Restoration of Canada’s first railway tunnel now underway

Brockville, Ontario – September 9-2016 – Brockville City Councillor David LeSueur, chair of the City’s Railway Tunnel Committee, announced yesterday at the committee’s regular meeting that work recently began on the restoration of Brockville’s historic railway tunnel – Canada’s first – as part of the committee’s plan for the city’s new railway tunnel park.

Based on specifications prepared for the committee by consulting engineers GHD, tendering for masonry work was initiated earlier in the summer. As a result of a competitive bidding process, Phoenix Restoration of Whitby has been chosen to conduct masonry repairs in the tunnel and their work started two weeks ago. The Water Street “hump” will be closed to traffic for a several weeks while masonry work is completed at the south end of the tunnel.

Other work to be tendered for the project includes rock bolting, concrete and asphalt paving, drainage systems, electrical, lighting, and sound systems, security and fire protection systems, landscaping, and signage.

The tunnel committee’s goal is to restore and open the tunnel as well the former railway lands immediately north of the tunnel as the first phase of Railway Tunnel Park in time for Brockville’s Canada 150 birthday celebrations now being planned for August 2017. Once open, the tunnel will become the new central hub of the city’s Brock Trail recreational pathway.

Council has approved a minimum budget of $2.5 million for phase one. The project is being paid for by a capital fundraising campaign initiated by the tunnel committee in the spring of 2016. Said LeSueur, “the success of our fundraising means that we are able to obtain interim financing from Infrastructure Ontario at very low interest rates to start work to restore the tunnel. We are borrowing only against money pledged to date from donors and so the taxpayers won’t be exposed to any risk”. In addition to $300,000 committed by the City in 2014, the tunnel committee has secured funding from the federal and provincial governments and from private donors.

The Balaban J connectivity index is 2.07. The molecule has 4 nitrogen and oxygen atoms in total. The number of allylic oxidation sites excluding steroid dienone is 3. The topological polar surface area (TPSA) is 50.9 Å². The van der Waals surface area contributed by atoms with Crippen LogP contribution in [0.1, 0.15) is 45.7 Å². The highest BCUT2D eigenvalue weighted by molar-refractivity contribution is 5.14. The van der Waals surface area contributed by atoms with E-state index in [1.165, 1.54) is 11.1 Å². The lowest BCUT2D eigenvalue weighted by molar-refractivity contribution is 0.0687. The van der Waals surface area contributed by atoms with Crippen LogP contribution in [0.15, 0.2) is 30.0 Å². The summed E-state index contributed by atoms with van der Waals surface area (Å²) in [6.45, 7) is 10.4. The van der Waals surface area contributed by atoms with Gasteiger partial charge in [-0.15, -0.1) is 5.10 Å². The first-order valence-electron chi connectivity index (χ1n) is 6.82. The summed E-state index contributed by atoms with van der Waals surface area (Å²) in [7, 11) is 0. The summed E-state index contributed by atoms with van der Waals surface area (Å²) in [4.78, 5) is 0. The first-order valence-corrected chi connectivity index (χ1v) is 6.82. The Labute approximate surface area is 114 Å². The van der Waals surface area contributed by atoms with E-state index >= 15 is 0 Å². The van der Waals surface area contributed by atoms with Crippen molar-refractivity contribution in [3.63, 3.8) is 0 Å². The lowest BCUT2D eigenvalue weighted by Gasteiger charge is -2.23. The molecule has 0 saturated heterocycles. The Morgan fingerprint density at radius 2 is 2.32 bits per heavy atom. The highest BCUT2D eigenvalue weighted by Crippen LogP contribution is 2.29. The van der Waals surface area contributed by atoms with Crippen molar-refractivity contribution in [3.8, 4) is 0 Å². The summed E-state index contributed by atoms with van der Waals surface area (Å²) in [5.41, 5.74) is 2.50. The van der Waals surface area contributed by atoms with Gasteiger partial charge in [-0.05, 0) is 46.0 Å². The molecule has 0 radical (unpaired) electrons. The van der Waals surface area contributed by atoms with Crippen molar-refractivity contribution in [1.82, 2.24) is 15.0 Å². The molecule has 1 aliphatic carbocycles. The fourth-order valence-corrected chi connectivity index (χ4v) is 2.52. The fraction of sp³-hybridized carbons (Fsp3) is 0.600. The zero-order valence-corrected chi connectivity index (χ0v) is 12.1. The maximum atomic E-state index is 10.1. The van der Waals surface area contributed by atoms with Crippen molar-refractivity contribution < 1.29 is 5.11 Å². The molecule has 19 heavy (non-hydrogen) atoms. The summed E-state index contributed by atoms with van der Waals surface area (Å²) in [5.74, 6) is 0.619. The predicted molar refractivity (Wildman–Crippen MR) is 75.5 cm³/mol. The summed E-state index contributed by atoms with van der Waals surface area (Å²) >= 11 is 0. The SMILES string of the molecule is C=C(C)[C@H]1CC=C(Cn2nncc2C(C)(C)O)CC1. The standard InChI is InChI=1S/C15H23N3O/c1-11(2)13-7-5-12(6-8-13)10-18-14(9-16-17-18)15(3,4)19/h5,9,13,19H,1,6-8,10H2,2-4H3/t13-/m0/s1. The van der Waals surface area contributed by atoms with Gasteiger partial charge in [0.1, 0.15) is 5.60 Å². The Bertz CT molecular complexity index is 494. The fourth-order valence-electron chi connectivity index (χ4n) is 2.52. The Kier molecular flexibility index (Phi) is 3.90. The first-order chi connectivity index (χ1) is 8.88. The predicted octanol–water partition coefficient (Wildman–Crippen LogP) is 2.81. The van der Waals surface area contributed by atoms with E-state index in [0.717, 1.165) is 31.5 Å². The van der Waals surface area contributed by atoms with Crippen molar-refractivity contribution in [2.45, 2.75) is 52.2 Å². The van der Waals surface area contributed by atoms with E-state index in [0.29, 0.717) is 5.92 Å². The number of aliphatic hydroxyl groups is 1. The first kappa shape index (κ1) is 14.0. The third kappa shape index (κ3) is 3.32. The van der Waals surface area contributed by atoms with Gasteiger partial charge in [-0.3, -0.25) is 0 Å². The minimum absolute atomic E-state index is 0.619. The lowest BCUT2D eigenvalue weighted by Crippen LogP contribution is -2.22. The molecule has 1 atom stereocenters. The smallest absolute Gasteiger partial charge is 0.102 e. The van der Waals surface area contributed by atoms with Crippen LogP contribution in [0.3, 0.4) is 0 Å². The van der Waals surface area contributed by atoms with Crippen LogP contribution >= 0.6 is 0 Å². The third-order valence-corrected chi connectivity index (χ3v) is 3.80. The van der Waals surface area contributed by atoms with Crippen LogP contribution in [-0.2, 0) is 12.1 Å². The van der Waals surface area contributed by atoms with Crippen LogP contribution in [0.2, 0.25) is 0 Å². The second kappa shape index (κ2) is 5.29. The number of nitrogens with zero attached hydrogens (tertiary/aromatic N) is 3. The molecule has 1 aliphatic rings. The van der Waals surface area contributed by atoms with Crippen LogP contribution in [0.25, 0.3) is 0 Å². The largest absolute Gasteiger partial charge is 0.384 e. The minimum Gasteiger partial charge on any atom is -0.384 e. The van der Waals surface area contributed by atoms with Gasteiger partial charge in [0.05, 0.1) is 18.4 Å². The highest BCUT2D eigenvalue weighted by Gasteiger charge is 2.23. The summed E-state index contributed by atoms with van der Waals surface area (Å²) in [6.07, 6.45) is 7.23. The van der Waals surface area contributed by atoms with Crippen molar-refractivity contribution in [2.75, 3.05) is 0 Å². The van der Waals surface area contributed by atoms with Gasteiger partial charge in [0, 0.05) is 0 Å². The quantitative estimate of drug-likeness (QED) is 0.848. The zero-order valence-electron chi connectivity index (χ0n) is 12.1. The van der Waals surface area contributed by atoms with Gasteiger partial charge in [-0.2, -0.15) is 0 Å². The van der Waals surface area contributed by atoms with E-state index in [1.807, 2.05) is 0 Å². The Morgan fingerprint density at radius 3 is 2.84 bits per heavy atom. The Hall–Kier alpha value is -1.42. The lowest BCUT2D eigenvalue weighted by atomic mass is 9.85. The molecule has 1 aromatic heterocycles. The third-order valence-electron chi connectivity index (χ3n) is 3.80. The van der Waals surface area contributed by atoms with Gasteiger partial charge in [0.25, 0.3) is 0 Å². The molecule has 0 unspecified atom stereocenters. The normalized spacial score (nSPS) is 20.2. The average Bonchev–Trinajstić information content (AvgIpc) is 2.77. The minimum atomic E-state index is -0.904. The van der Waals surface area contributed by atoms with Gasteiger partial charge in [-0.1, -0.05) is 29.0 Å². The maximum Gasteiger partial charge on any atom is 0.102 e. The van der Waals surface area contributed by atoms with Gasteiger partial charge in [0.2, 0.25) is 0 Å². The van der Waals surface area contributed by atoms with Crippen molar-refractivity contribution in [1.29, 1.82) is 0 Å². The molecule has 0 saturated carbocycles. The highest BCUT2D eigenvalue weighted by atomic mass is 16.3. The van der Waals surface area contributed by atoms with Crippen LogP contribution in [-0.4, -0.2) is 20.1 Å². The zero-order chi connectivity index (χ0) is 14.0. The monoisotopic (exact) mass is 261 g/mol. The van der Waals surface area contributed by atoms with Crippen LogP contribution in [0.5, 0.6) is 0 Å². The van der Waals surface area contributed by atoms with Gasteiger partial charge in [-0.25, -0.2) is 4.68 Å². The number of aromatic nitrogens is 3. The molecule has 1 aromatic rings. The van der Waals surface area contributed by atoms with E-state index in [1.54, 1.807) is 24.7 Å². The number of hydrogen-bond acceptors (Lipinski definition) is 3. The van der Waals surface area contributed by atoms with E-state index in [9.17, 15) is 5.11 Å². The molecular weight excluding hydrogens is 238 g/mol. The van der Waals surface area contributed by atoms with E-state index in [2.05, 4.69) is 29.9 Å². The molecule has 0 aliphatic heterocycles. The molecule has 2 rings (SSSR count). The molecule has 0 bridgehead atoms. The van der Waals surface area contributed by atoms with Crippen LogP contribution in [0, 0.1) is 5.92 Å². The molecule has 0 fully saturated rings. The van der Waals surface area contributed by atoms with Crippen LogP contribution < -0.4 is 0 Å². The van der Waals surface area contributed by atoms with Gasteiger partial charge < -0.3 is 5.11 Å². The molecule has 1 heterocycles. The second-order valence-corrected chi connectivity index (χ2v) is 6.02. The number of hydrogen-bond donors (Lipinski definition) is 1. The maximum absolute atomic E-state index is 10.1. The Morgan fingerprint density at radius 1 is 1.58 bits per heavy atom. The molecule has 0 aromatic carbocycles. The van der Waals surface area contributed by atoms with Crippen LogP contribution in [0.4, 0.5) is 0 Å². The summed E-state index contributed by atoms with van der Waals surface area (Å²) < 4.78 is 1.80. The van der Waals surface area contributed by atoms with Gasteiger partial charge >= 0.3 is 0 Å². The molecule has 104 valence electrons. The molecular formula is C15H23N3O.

Said LeSueur, “We look forward to announcing our fundraising results later this fall when we launch our community-wide fundraising and awareness phase. I think our community will be very proud of the generous support we have obtained to realize the dream that so many people share with us, of making our tunnel a recreational place for everyone to explore and enjoy.”

An economic impact study prepared for the tunnel committee by the firm of TCI projects that the tunnel and Railway Tunnel Park will attract more than 30,000 visitors annually and bring an additional $1 million per year in revenues for local businesses. The project is intended to complement Brockville’s other downtown attractions such as the Aquatarium,1000 Islands boat tours, the Brockville Museum, the Brockville Arts Centre, Rotary Park, the Fulford Place Museum and King Street shopping, dining and entertainment businesses.

About Canada’s First Railway Tunnel and the City of Brockville Railway Tunnel Committee

As one of Canada’s oldest municipalities, Brockville is also one of its earliest railway centres. Canada’s First Railway Tunnel was completed here in 1860 for the new Brockville and Ottawa Railway, later owned and operated by the Canadian Pacific Railway. The tunnel and neighbouring former railway properties were acquired by the City from CP in 1983 and the first 80 feet of the tunnel has been open to the public since 1988.

Brockville’s Tunnel was a major feat of engineering for its time and it remains a remarkable example of Canada’s pre-Confederation industrial heritage. For years, people in Brockville have talked about what to do with our historic Tunnel and several previous committees have discussed its potential as a tourist attraction. Since 2011, the City of Brockville Railway Tunnel Committee has been conducting engineering and environmental assessments and market research to prepare our Tunnel and related properties for public use. This innovative restoration project will repurpose these historic but long unused heritage railway assets for the benefit of recreation, tourism, and economic development.

Phase two of the tunnel committee’s vision includes proposals for future redevelopment of the former Grand Trunk Railway property northeast of Brock and William Streets, purchased by the City early this year with funding from the Carolyn Sifton Foundation, and proposed improvements at Armagh Sifton Price Park. Community consultations will be conducted before these phase two initiatives proceed.

For more information, please contact
Councillor David LeSueur – Chair, City of Brockville Railway Tunnel Committee
613-803-5501 or

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